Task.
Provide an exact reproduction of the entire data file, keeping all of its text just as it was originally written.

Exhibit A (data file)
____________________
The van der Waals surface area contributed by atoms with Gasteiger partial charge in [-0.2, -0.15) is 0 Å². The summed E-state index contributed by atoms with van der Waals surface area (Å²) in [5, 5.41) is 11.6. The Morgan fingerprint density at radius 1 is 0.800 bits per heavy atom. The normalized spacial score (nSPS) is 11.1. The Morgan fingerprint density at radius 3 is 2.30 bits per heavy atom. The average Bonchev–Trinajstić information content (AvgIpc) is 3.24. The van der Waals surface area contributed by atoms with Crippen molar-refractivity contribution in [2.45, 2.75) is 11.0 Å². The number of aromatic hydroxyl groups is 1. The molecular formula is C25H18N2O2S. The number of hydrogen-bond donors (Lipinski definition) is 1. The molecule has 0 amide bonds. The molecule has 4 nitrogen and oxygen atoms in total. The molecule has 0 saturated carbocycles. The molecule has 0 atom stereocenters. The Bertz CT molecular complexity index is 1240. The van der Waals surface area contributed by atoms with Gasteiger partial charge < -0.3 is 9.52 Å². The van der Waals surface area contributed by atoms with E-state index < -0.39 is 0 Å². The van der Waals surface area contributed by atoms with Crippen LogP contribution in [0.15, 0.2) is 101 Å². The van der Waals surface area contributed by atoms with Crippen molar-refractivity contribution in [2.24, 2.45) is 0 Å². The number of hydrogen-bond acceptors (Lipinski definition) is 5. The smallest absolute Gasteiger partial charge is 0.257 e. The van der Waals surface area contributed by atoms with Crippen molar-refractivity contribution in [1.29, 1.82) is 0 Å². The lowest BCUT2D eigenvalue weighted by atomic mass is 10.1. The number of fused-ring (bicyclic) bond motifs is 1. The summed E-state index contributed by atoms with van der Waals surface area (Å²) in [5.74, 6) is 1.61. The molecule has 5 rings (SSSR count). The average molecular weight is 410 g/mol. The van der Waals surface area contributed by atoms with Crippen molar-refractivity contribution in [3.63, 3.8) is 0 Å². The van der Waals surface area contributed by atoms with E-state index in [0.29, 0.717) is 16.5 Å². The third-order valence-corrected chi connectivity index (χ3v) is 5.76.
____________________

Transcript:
The van der Waals surface area contributed by atoms with Gasteiger partial charge in [-0.2, -0.15) is 0 Å². The summed E-state index contributed by atoms with van der Waals surface area (Å²) in [5, 5.41) is 11.6. The Morgan fingerprint density at radius 1 is 0.800 bits per heavy atom. The normalized spacial score (nSPS) is 11.1. The Morgan fingerprint density at radius 3 is 2.30 bits per heavy atom. The average Bonchev–Trinajstić information content (AvgIpc) is 3.24. The van der Waals surface area contributed by atoms with Crippen molar-refractivity contribution in [2.45, 2.75) is 11.0 Å². The number of aromatic hydroxyl groups is 1. The molecular formula is C25H18N2O2S. The number of hydrogen-bond donors (Lipinski definition) is 1. The molecule has 0 amide bonds. The molecule has 4 nitrogen and oxygen atoms in total. The molecule has 0 saturated carbocycles. The molecule has 0 atom stereocenters. The Bertz CT molecular complexity index is 1240. The van der Waals surface area contributed by atoms with Gasteiger partial charge < -0.3 is 9.52 Å². The van der Waals surface area contributed by atoms with E-state index < -0.39 is 0 Å². The van der Waals surface area contributed by atoms with Crippen LogP contribution in [0.15, 0.2) is 101 Å². The van der Waals surface area contributed by atoms with Crippen molar-refractivity contribution in [2.24, 2.45) is 0 Å². The number of hydrogen-bond acceptors (Lipinski definition) is 5. The smallest absolute Gasteiger partial charge is 0.257 e. The van der Waals surface area contributed by atoms with Crippen molar-refractivity contribution in [1.29, 1.82) is 0 Å². The lowest BCUT2D eigenvalue weighted by atomic mass is 10.1. The number of fused-ring (bicyclic) bond motifs is 1. The summed E-state index contributed by atoms with van der Waals surface area (Å²) in [5.74, 6) is 1.61. The molecule has 5 rings (SSSR count). The average molecular weight is 410 g/mol. The van der Waals surface area contributed by atoms with Crippen molar-refractivity contribution in [3.63, 3.8) is 0 Å². The van der Waals surface area contributed by atoms with E-state index in [0.29, 0.717) is 16.5 Å². The third-order valence-corrected chi connectivity index (χ3v) is 5.76.